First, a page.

One of the players that consistently missed games because she wasn't committed to the team but was more committed to other things was a very talented player but the team captain chose to have the players who'd played the least amount of games get the least amount of playing time in that particular game, including her.

They started off and whenever they subbed someone off they were the first player to come back off the field.

I think this is brilliant. It's a brilliant lesson for the younger players on the team and for anyone in a position to make decisions like my team captain.

Let's think about it in terms of business.

Say you have a business where sales are a huge part. You have two employees. One who is the best salesperson you've ever seen, can close sales in their sleep but doesn't clock that many hours. The other is an average salesperson but is highly committed, clocks a lot of hours and has actually made more sales than the best salesperson.

You have a big potential client and a choice needs to be made about who is going to do the pitch. Who do you choose?

A lot of people would choose the best salesperson. Duh, they can close any deal with no problem.

But if you do that what do you think will happen to the average but highly committed salesperson?

Chances are, they will feel completely ripped off and like their hard work and dedication are not valued and they will probably end up leaving for another company. But remember, because of their commitment, they actually had more sales than the best salesperson. So now, because you chose talent over commitment, your company is in fact, losing a lot of business.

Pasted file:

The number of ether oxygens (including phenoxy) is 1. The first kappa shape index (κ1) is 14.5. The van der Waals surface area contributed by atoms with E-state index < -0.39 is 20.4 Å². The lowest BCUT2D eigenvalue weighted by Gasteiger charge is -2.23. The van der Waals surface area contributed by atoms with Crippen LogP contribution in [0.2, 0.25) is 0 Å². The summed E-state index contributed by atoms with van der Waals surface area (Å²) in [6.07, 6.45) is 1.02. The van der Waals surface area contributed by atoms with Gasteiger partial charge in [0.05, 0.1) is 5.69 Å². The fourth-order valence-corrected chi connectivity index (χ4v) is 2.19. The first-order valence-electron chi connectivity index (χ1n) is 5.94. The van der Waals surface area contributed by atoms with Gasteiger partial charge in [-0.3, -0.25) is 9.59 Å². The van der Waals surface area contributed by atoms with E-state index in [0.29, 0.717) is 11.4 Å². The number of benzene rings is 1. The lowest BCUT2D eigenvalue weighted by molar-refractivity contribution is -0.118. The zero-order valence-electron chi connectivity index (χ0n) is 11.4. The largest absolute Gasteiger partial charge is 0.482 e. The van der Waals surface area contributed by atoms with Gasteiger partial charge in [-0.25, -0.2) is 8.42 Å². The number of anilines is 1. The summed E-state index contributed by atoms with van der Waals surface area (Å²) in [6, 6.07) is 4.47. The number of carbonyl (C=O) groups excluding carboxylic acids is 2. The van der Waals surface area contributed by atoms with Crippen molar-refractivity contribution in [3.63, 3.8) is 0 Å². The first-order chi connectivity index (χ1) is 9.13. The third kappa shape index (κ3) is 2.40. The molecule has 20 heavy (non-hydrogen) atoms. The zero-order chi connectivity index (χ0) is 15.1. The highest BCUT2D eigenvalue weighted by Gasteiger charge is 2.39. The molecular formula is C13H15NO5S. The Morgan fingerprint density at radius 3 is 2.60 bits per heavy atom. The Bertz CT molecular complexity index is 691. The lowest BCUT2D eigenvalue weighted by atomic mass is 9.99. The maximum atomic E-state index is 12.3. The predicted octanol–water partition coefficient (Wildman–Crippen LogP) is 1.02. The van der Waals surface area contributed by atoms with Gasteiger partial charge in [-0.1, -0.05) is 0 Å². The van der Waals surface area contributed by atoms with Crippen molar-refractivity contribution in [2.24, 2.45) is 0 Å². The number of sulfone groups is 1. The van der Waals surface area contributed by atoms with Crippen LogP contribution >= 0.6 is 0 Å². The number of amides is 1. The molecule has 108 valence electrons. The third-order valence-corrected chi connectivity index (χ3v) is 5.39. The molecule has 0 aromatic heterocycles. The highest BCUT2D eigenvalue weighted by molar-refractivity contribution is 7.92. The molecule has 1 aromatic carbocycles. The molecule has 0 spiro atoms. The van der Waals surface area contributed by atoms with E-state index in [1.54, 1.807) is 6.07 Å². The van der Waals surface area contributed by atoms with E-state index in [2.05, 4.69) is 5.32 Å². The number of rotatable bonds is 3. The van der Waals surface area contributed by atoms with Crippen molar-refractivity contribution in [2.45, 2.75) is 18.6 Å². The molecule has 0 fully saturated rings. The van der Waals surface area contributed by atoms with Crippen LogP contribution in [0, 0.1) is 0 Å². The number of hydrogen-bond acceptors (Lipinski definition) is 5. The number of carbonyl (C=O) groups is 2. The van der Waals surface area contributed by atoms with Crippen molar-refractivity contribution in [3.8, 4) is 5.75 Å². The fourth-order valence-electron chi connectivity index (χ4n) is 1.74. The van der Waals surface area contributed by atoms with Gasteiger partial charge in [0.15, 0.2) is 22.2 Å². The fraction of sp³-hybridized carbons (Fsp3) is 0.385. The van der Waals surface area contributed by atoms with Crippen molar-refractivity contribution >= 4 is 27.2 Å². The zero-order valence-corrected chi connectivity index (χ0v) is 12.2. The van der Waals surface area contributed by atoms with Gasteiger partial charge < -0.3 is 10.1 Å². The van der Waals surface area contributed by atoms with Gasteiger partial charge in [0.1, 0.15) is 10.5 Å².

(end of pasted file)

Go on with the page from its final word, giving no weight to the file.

When we choose to value committed people over the most talented people we end up coming up more favourably and have a higher chance of success.

Thinking back to the field hockey game I told you about above, we ended up winning that game.

What happened is the most committed players were on the field and we had played together for months. We knew how each other played, we knew everyone's strengths and weaknesses, we could anticipate how they would react on the field and we played very well together.

The talented but not as committed player, while she was fast and great on her own, struggled to anticipate the movements and playing styles of the other teammates and needed to work much harder to accomplish that. It was more disjointed. But individual performance in a team sport doesn't always mean the team is going to win or be the best.

We live in a world that values the best. We want the best workers, the most productive people, the most qualified, the highest educated, the person with the best resume or track record.

But imagine what would happen if instead of only looking at those traits we chose to value the commitment levels of people. The people who would win the perfect attendance award, the person who had the most playing time, the person who was the most enthusiastic, the most consistent.